Scientific research described in this very interesting NYT article by Benedict Carey suggests that, in essence, gossip is good for you (and the social groups to which you belong). Here are some choice excerpts:
Gossip has long been dismissed by researchers as little more than background noise, blather with no useful function. But some investigators now say that gossip should be central to any study of group interaction.
People find it irresistible for good reason: Gossip not only helps clarify and enforce the rules that keep people working well together, studies suggest, but it circulates crucial information about the behavior of others that cannot be published in an office manual. As often as it sullies reputations, psychologists say, gossip offers a foothold for newcomers in a group and a safety net for group members who feel in danger of falling out.
"There has been a tendency to denigrate gossip as sloppy and unreliable" and unworthy of serious study, said David Sloan Wilson, a professor of biology and anthropology at the State University of New York at Binghamton and the author of "Darwin's Cathedral," a book on evolution and group behavior. "But gossip appears to be a very sophisticated, multifunctional interaction which is important in policing behaviors in a group and defining group membership."
Interesting stuff! This suggests that reading UTR may help federal judges and law clerks by informing them of the line between appropriate and inappropriate behavior, and by giving them a greater sense of belonging to a larger Article III community.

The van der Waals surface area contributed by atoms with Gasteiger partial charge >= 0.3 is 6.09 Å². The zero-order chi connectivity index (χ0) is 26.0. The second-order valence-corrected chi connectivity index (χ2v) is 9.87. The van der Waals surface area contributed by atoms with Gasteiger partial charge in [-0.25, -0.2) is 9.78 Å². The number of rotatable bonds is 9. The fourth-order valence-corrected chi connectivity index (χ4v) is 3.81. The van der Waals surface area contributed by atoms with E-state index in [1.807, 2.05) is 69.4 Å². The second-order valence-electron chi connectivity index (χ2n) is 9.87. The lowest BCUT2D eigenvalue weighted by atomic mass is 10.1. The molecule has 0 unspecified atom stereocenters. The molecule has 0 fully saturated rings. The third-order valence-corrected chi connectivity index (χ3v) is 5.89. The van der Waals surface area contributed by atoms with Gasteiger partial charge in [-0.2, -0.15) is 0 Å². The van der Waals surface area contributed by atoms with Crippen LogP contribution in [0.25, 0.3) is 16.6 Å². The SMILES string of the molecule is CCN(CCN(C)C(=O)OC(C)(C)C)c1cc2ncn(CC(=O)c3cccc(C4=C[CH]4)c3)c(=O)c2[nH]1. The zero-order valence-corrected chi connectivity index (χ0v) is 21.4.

Later on in the Times piece, we learn the following:
Long-term studies of Pacific Islanders, American middle-school children and residents of rural Newfoundland and Mexico, among others, have confirmed that the content and frequency of gossip are universal: people devote anywhere from a fifth to two-thirds or more of their daily conversation to gossip, and men appear to be just as eager for the skinny as women.
Sneaking, lying and cheating among friends or acquaintances make for the most savory material, of course, and most people pass on their best nuggets to at least two other people, surveys find....
In one recent experiment, Dr. Wilson led a team of researchers who asked a group of 195 men and women to rate their approval or disapproval of several situations in which people talked behind the back of a neighbor. In one, a rancher complained to other ranchers that his neighbor had neglected to fix a fence, allowing cattle to wander and freeload. The report was accurate, and the students did not disapprove of the gossip.
But men in particular, the researchers found, strongly objected if the rancher chose to keep mum about the fence incident....
"We're told we're not supposed to gossip, that our reputation plummets, but in this context there may be an expectation that you should gossip: you're obligated to tell, like an informal version of the honor code at military academies," Dr. Wilson said.
Could such reasoning apply to the federal judiciary? Absolutely! For example, let's say you're clerking for a nightmare of a judge. Do you have an ethical obligation to warn interviewees that your judge is awful to clerk for? Maybe so. (At the very least, you should tell A3G all about your boss, so she can write a suitably snarky "Justice Is Blind" item.)
If you have juicy tidbits about a federal judge that you've been wanting to share with A3G, but have been withholding out of guilt, consider this observation from the article: